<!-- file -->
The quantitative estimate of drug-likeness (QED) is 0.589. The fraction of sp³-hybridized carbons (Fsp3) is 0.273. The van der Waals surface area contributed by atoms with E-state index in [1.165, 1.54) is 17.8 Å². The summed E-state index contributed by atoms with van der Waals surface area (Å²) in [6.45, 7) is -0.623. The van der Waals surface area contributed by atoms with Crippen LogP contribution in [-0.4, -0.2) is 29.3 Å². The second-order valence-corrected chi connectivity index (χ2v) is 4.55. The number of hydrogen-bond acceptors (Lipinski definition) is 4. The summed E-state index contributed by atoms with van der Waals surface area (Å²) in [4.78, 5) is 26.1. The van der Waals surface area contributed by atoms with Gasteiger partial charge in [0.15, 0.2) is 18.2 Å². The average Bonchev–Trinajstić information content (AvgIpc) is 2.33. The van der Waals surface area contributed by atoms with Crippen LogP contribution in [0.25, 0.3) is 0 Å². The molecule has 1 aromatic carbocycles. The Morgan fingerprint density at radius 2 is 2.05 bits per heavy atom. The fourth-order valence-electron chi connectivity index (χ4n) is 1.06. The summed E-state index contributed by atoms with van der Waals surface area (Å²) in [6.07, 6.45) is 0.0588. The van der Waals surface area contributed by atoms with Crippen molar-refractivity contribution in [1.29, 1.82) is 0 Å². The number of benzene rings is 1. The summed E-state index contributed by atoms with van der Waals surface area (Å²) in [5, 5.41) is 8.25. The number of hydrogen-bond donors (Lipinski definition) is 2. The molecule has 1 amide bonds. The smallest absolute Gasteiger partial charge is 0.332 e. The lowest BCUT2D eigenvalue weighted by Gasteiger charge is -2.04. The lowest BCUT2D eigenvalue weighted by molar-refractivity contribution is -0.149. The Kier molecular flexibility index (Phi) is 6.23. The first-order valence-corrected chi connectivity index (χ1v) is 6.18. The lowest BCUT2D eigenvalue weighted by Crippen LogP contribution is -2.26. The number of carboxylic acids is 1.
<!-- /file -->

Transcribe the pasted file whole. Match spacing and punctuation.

The quantitative estimate of drug-likeness (QED) is 0.589. The fraction of sp³-hybridized carbons (Fsp3) is 0.273. The van der Waals surface area contributed by atoms with E-state index in [1.165, 1.54) is 17.8 Å². The summed E-state index contributed by atoms with van der Waals surface area (Å²) in [6.45, 7) is -0.623. The van der Waals surface area contributed by atoms with Crippen LogP contribution in [-0.4, -0.2) is 29.3 Å². The second-order valence-corrected chi connectivity index (χ2v) is 4.55. The number of hydrogen-bond acceptors (Lipinski definition) is 4. The summed E-state index contributed by atoms with van der Waals surface area (Å²) in [4.78, 5) is 26.1. The van der Waals surface area contributed by atoms with Gasteiger partial charge in [0.15, 0.2) is 18.2 Å². The average Bonchev–Trinajstić information content (AvgIpc) is 2.33. The van der Waals surface area contributed by atoms with Crippen LogP contribution in [0.25, 0.3) is 0 Å². The molecule has 1 aromatic carbocycles. The Morgan fingerprint density at radius 2 is 2.05 bits per heavy atom. The fourth-order valence-electron chi connectivity index (χ4n) is 1.06. The summed E-state index contributed by atoms with van der Waals surface area (Å²) in [6.07, 6.45) is 0.0588. The van der Waals surface area contributed by atoms with Crippen molar-refractivity contribution in [1.29, 1.82) is 0 Å². The number of benzene rings is 1. The summed E-state index contributed by atoms with van der Waals surface area (Å²) in [5, 5.41) is 8.25. The number of hydrogen-bond donors (Lipinski definition) is 2. The molecule has 1 amide bonds. The smallest absolute Gasteiger partial charge is 0.332 e. The lowest BCUT2D eigenvalue weighted by Gasteiger charge is -2.04. The lowest BCUT2D eigenvalue weighted by molar-refractivity contribution is -0.149. The Kier molecular flexibility index (Phi) is 6.23. The first-order valence-corrected chi connectivity index (χ1v) is 6.18. The lowest BCUT2D eigenvalue weighted by Crippen LogP contribution is -2.26. The number of carboxylic acids is 1.